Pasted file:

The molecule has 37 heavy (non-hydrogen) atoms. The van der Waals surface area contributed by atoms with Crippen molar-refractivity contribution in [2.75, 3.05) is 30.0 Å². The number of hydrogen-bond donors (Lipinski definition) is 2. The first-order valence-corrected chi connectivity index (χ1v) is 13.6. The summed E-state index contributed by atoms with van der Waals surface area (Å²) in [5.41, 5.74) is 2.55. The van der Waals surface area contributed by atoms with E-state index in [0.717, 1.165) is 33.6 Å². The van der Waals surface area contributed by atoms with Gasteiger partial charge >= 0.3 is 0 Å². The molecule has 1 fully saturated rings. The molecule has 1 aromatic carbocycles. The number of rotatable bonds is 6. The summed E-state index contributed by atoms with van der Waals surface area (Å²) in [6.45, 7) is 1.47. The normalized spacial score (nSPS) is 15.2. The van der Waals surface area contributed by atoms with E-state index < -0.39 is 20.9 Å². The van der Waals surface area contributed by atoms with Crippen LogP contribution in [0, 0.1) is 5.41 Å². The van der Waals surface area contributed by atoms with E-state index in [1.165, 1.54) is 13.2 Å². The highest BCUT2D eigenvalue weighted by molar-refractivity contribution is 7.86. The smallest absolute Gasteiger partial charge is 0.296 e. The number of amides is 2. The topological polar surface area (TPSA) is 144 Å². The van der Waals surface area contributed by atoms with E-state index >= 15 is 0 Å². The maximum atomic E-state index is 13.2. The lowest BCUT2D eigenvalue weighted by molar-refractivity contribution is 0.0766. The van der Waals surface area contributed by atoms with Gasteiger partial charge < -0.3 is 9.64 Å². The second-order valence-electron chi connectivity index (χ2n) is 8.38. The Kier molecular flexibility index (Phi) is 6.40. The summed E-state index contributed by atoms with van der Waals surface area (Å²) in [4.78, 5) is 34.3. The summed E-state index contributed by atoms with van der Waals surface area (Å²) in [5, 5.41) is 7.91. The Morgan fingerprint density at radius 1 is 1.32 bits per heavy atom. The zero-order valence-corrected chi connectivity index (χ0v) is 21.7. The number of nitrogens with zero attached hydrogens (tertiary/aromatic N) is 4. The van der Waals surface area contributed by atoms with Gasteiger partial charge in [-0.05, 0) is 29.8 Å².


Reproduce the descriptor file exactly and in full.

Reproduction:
The molecule has 37 heavy (non-hydrogen) atoms. The van der Waals surface area contributed by atoms with Crippen molar-refractivity contribution in [2.75, 3.05) is 30.0 Å². The number of hydrogen-bond donors (Lipinski definition) is 2. The first-order valence-corrected chi connectivity index (χ1v) is 13.6. The summed E-state index contributed by atoms with van der Waals surface area (Å²) in [5.41, 5.74) is 2.55. The van der Waals surface area contributed by atoms with E-state index in [0.717, 1.165) is 33.6 Å². The van der Waals surface area contributed by atoms with Gasteiger partial charge >= 0.3 is 0 Å². The molecule has 1 fully saturated rings. The molecule has 1 aromatic carbocycles. The number of rotatable bonds is 6. The summed E-state index contributed by atoms with van der Waals surface area (Å²) in [6.45, 7) is 1.47. The normalized spacial score (nSPS) is 15.2. The van der Waals surface area contributed by atoms with E-state index < -0.39 is 20.9 Å². The van der Waals surface area contributed by atoms with Crippen LogP contribution in [0, 0.1) is 5.41 Å². The van der Waals surface area contributed by atoms with E-state index in [1.165, 1.54) is 13.2 Å². The highest BCUT2D eigenvalue weighted by molar-refractivity contribution is 7.86. The smallest absolute Gasteiger partial charge is 0.296 e. The number of amides is 2. The topological polar surface area (TPSA) is 144 Å². The van der Waals surface area contributed by atoms with E-state index >= 15 is 0 Å². The maximum atomic E-state index is 13.2. The lowest BCUT2D eigenvalue weighted by molar-refractivity contribution is 0.0766. The van der Waals surface area contributed by atoms with Gasteiger partial charge < -0.3 is 9.64 Å². The second-order valence-electron chi connectivity index (χ2n) is 8.38. The Kier molecular flexibility index (Phi) is 6.40. The summed E-state index contributed by atoms with van der Waals surface area (Å²) in [4.78, 5) is 34.3. The summed E-state index contributed by atoms with van der Waals surface area (Å²) in [5, 5.41) is 7.91. The Morgan fingerprint density at radius 1 is 1.32 bits per heavy atom. The zero-order valence-corrected chi connectivity index (χ0v) is 21.7. The number of nitrogens with zero attached hydrogens (tertiary/aromatic N) is 4. The van der Waals surface area contributed by atoms with Gasteiger partial charge in [-0.05, 0) is 29.8 Å².